Sharing space: Inviting animals into our homes

“All animals are equal, but some animals are more equal than others”
– George Orwell

Over many thousands of years, we have let more and more animals into our homes to live with us.  And as we do so, the line between pet and humans continues to blur with dogs being taken to yoga, given shoes and coats and doggy day care and so on.

In the UK, in 2017:

  • 44% of all households have pets (12 million households with 54 million pets in total)
  • 24% of these are dogs
  • 17% are cats
  • 8% are indoor fish
  • 5% are outdoor fish

Pets provide us with comfort, they fulfil our need to be needed, we can interpret their behaviour as love and affection and who doesn’t want someone/thing that loves them unconditionally and doesn’t hold a grudge.

Animals comfort us, show us loyalty and joy and model forgiveness for us.  They are somewhat like children, somewhat like friends and in some cases somewhat like colleagues.  They meet our innate need for positive interactions.  One study even found that people with pets spend more time laughing than non pet owners… a sad fact for those of us with allergies…

We use pets to make ourselves feel better; in hospitals, care homes schools and therapy situations.  We use them to help children who are struggling to learn to read.  By reading to a gentle dog, they get the stress relief benefits of the pet whilst also having a non judgemental audience to practice and build confidence with.  We use pets in disaster relief to comfort victims.

Studies show that petting, playing and gazing at a pet releases oxytocin which helps us feel loved and nurtured and is good for our mental health.  Whilst on mental health, some people have said that having something which relies on you for its basic needs can be really helpful in motivating them to do things that their depression wouldn’t allow otherwise.

[Pet animals sometimes] “bear more than their natural burden of human love”
– George Bernard Shaw

The relationship between pet and owner forms a powerful dyad, especially in the case of dogs where strangers may experience you as a couple.  You are inextricably linked with your pet when it comes to your identity.  Animals can change how a human is viewed, for example a few studies have shown that when disabled people are out with helper dogs, they receive very different attention to when they are out on their own.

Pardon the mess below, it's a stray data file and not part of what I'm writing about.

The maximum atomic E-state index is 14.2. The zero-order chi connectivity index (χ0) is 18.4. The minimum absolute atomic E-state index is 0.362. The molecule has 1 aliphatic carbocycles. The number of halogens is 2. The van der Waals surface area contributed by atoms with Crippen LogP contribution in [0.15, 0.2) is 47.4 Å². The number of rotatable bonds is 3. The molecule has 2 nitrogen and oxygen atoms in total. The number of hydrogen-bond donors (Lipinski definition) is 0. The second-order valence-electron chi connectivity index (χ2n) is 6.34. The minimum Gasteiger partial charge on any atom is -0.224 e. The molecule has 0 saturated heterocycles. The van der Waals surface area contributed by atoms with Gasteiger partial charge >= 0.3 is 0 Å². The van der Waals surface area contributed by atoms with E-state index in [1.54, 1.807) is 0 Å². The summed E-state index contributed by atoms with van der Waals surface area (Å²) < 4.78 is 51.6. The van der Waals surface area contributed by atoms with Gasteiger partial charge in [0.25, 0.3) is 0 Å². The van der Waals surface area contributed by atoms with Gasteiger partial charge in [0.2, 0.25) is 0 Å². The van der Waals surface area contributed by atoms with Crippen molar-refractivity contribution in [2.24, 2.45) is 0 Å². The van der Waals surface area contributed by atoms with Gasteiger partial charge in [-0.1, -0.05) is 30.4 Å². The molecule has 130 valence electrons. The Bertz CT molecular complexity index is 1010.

Pets are a way of showing that you are kind, caring and sociable and a study showed that a man with a dog in a park was more successful at getting dates or phone numbers from women than he was without the dog.  The pet also gives strangers a pivot around which to interact.  You can comment on what a lovely dog the stranger has or how good they are and break the ice and dog owners have been shown to spend more time with strangers in parks than those without.

Caring for pets however, does not automatically make you a nice person… The Nazi Party was particularly concerned about the welfare of animals.  When they came into power in 1933, they introduced a range of animal protection laws.  Mistreating your pets could see you in jail for two years.  The production of foie gras, docking ears and tails without anaesthesia and mistreating animals used in films were all banned.  Human slaughter was required for food animals and the treatment of animals was added to the school curriculum.  In 1934, they hosted an international conference on animal protection.  They were without a doubt treating and valuing their pets above Jews, practising humane killing for the animals and inhumane methods for humans. I haven’t read it but Animals in the Third Reich: Pets, Scapegoats, and the Holocaust by Boria Sax looks an interesting read on the subject.

The nature of pet ownership has changed considerably over the years… to be able to keep a pet, you need to know that food supplies are reliable and you need to have enough time for it, so this, for much of history, meant pets were for the higher classes.  The church denounced pet keeping in the middle ages, deeming it to be heresy as it blurred the line between humans and animals.  However, the ecclesiastical elite and nobility could defy this.  Lower classes were prohibited from owning certain types of dog, namely hunting dogs, presumably to protect the sport of hunting…

In the last 150 years, we have bred dogs for certain characteristics and the same continues today for a wider range of species.  In order to meet our own needs and desires, we are harming our allegedly beloved pets, causing breathing difficulties, joint problems, pain and much more.  I suspect we don’t even know the half of the damage we are doing to them through over breeding.  Pets are also subject to unnecessary cosmetic procedures such as tail docking, ear cropping and declawing.  They are shaped, like a commodity, to be most convenient to humans.

The relationship between pet and caretaker and their identities is an interesting one and is explored in Actions Speak Louder Than Words although I may return to the topic myself at some stage.  The paper looks at things like naming of our pets, our presumptions about what their species or breed means in terms of their identity and how the caretaker shapes the pet’s identity.

Whilst dogs might on the whole be more popular, I’m going to kick off with a look at my favourite pet, the cat.

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